The level of drama in this book made for a very exciting book while being utterly unrealistic. This was a very fun read and I laughed at the ridiculousness of it all. Thai was a very quick read and it was nice to read something by a local author.


Untamed Shore

Baja California, 1979. Viridiana spends her days watching the dead sharks piled beside the seashore, as the fishermen pull their nets. There is nothing else to do, nothing else to watch, under the harsh sun. She’s bored. Terribly bored. Yet her head is filled with dreams of Hollywood films, of romance, of a future beyond the drab town where her only option is to marry and have children.

Three wealthy American tourists arrive for the summer, and Viridiana is magnetized. She immediately becomes entwined in the glamorous foreigners’ lives. They offer excitement, and perhaps an escape from the promise of a humdrum future.

When one of them dies, Viridiana lies to protect her friends. Soon enough, someone’s asking questions, and Viridiana has some of her own about the identity of her new acquaintances. Sharks may be dangerous, but there are worse predators nearby, ready to devour a naïve young woman who is quickly being tangled in a web of deceit.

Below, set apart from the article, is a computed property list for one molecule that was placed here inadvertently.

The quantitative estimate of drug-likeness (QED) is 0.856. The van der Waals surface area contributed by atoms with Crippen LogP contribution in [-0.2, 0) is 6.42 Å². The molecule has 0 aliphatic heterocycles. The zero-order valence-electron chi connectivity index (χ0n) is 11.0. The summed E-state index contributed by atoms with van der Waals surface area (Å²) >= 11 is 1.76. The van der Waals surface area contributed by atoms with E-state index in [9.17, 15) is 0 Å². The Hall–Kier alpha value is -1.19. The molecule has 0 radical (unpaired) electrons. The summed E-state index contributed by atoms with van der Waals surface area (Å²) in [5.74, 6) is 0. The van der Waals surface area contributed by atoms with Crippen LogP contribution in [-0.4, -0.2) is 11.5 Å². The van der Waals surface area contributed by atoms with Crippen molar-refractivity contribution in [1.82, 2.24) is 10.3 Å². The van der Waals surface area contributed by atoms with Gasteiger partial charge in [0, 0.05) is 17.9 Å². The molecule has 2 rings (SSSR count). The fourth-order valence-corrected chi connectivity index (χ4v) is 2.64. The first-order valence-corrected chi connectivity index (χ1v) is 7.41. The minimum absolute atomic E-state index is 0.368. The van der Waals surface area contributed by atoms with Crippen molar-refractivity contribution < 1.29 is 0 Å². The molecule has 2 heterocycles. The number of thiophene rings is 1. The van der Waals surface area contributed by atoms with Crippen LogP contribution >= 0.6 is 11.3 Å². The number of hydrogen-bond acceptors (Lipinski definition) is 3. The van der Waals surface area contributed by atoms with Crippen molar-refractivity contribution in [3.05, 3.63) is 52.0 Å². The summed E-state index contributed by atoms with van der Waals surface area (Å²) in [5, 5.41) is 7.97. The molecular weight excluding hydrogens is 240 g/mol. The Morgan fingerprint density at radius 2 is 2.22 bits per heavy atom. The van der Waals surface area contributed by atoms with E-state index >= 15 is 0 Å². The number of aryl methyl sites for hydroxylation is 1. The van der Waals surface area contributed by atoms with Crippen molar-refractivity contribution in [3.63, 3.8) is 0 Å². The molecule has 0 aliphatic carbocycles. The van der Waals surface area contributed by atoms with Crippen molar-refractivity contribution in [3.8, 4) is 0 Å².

I am a huge fan of Silvia Moreno-Garcia, this was my 11th book by this author. I’m a huge fan and I always have a good time with her. I did have a good time with this book.

This took a more noir theme than most of the other books I’ve enjoyed by Silvia Moreno-Garcia. It was giving me similar vibes to Velvet Was the Night. I was excited to enjoy another noir book!

I really enjoyed the characters. I feel like each of the main characters went through a journey and changes/showed their true selves. The wealthy tourists start off being so friendly and welcoming to Viridiana, they invited her to share their home while she worked for them. It seemed as if she was going to have a really enjoyable summer job. So quickly it appeared that there was more to the tourists than met the eye, they weren’t quite the lovely people that they had seemed to be at first. Quickly the woman turned on Viridiana and she was left wondering why. I really enjoyed not knowing who I could trust. I found Viridiana to be a very sympathetic character and I really was rooting for her.

The plot point surrounding the lie that Viridiana told was a little predictable. As in the book really was taking that direction. However the impact of this twist were far less predictable. I found second half of the book to become pretty fast paced and unexpected. Like a whirlwind.

The atmosphere was fantastic. This is one of the things that I love the most about this author. They write books that just ooze atmosphere that complements the vibe of the book. The atmosphere in this book was dark and foreboding. Like something was going to happen. There was a lot of symbolism coming from the sharks and the ocean. It was so clever!